Murrysville officials recently announced approximately $21.5 million in capital improvement plans over the next five years, including construction work on the Logan’s Ferry Road, Heather Highlands and Cal-Ken Court bridges.

More than 70% of the capital improvement funding will go to road surface and infrastructure projects, according to chief financial officer Jacie Milchak.

“Some of the priority roads include Wiestertown Road, School Road, Logan’s Ferry Road, Bulltown, Pleasant Valley and Sardis Road between School Road and Mamont Road,” Milchak said.

Murrysville Community Development Coordinator Jim Morrison said city staff are working with state lawmakers to have the Logan’s Ferry Bridge project included in the transportation improvement program, which will raise more than $125. million to Westmoreland County for infrastructure projects, including $36 million for Highway 30 corridor improvements, $40 million for the Laurel Valley Transportation Improvement Project, and $50 million for bridge works throughout the county.

Milchak said bringing the bridge project into the program could cover up to 95% of the estimated $3 million cost.

“It’s going to be able to support a lot of the big bridge projects that we have,” she said.

Work on the Logan’s Ferry Bridge is expected to take place in 2024, Milchak said.

In 2023, city officials plan to spend about $1.5 million on road paving and other major road repairs, using $180,000 to complete a second phase of work on the road landslide. Meadowbrook, to replace two police vehicles and two public works dump trucks and to construct the amphitheater. at Murrysville Community Park as well as restrooms and parking areas.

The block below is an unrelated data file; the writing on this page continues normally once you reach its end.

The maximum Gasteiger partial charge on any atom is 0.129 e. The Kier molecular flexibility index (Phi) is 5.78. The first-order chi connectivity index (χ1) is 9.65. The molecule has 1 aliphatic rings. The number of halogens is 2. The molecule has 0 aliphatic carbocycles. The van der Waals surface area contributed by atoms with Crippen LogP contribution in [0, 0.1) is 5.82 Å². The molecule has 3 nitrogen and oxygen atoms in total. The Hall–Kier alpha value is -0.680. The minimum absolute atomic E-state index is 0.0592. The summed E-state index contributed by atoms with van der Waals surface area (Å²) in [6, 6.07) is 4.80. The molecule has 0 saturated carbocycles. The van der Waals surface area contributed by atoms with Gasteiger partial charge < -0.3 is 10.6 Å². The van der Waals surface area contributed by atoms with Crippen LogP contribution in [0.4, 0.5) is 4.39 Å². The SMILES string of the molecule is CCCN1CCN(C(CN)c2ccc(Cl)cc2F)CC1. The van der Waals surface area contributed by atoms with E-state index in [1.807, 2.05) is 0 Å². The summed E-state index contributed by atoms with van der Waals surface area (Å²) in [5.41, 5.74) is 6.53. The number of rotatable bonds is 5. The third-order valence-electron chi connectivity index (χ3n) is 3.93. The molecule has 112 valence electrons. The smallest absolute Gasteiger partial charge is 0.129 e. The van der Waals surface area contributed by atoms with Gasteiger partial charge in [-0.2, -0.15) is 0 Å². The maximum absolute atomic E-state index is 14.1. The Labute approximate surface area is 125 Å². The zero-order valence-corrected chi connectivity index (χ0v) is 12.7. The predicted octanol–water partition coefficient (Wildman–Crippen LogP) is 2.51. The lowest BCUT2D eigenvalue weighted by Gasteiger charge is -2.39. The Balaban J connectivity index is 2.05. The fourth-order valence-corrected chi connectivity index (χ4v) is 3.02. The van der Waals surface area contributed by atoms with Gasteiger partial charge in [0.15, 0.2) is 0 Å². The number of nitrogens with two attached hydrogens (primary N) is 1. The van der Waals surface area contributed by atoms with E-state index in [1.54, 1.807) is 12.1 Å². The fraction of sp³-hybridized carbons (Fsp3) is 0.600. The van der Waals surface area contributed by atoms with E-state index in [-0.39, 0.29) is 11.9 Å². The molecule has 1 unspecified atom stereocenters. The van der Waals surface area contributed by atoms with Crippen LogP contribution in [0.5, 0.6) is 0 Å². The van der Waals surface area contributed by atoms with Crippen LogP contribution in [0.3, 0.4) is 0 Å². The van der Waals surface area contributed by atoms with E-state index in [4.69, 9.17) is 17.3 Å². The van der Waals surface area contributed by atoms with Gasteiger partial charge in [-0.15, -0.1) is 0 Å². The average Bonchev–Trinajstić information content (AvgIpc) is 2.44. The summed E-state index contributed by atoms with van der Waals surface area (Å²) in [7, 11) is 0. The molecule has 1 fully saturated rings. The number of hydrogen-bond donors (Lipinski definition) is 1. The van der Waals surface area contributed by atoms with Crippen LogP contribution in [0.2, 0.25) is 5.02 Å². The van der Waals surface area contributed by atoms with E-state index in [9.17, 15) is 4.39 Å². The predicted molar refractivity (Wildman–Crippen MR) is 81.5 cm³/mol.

Capital expenditures in 2023 are expected to be approximately $3.9 million.

Milchak said council’s decision to increase the municipal share of earned income tax by 0.2%, as well as the real estate transfer tax by 0.5%, has helped create a new source of revenue. revenues to shore up diminishing returns from property taxes.

“They’ve always been strong numbers, and it’s unlikely to go down because it’s a desirable area,” she said.

Murrysville Council Chairman Dayne Dice thanked Milchak and new chief administrator Michael Nestico for their work.

“It really lets you see where we are and where we’re going,” Dice said.

Patrick Varine is an editor at Tribune-Review. You can contact Patrick by email at [email protected] or via Twitter .

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